The purpose of this meeting was to learn more about the international legal regimes as pertaining to scientific research, both current and future, as coastal States begin to confirm and assert continental shelf rights beyond 200 nautical miles as provided for under the UN Convention of the Law of the Sea (UNCLOS).
The presentations provided an overview of the legal regime in the US and other Arctic littoral states, highlighted the important role of international collaboration and coordination for Arctic research, reported on successful collaboration between Russian and US scientists in the NABOS program, and provided a perspective on the importance of legal regimes in the context of an evolving Arctic Observing Network.
Discussion at the meeting focused on a wider range of issues, ranging from different interpretations of what constitutes "marine scientific research" both as a legal and an applied term, the potentially important role of "non-designated areas" within the extended continental shelf region that may be exempt from the consent requirement for marine scientific research, the question whether drifting sensors qualify as operational or hydrographic surveying instruments, and more.
Concluding from these discussions, there was some consensus among participants that it is important for the scientific community to engage in discussions of how marine scientific research is defined legally and how UNCLOS and other legal or regulatory regimes are applied to the Arctic. In light of the strong history of international collaboration and the significant logistic constraints on Arctic research, it appears that building on the concept of enlightened self-interest among Arctic littoral states may help promote a legal and regulatory regime that is supportive of international scientific collaboration and access for scientific or operational research. Of particular interest as potential models or starting points for a discourse on these issues are the International Ocean Drilling Program which coordinates platforms between signatory states and addresses access, the International Arctic Ocean Buoy Program and other buoy/weather station programs with a link to the operational sector, and potentially others.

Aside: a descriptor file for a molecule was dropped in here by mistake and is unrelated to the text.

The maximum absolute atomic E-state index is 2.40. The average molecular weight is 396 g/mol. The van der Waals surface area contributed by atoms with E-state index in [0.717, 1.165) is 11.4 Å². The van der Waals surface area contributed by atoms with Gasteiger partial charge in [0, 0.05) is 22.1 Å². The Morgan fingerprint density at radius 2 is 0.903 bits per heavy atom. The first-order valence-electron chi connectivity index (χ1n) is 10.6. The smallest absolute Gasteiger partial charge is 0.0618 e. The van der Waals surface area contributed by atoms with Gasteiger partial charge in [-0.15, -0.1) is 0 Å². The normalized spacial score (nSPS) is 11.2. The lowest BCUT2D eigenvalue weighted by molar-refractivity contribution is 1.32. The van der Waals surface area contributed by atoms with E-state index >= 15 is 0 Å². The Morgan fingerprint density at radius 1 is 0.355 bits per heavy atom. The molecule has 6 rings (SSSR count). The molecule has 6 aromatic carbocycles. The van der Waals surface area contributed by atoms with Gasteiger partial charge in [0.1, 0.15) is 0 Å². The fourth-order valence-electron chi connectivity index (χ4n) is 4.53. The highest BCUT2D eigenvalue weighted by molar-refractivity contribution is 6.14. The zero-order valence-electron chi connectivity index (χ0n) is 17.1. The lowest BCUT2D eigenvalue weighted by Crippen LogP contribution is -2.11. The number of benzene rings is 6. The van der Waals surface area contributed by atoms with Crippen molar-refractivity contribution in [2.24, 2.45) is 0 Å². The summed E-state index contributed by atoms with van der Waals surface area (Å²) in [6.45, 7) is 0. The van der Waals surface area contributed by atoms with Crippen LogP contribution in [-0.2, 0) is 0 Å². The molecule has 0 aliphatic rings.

Participants agreed to consider these issues further and discuss joint work on a white paper that builds on our current understanding and practice of research access as well as anticipated changes under UNCLOS to develop a vision for an optimal scientific access model. This document might then serve as a starting point for further communications and collaboration between the different stakeholders and the scientific community, in order to arrive at a viable vision for Arctic research collaboration and access.
Vermont Law School
International ocean law, marine scientific research, and intersections with national legal regimes
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Department of Geology & Geophysics, UAF
UNCLOS Article 76 and possible impacts on scientific access
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IARC - UAF
Collaborative research in Russian Arctic seas - Brief overview of regulations, organizational structures and recommendations for improved coordination
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GI/IARC - UAF
The emerging Arctic Observing Network - Critical needs for international collaboration and coordination
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Discussion and recommendations on potential future contributions from IARC, North by 2020 and the UA Geography Program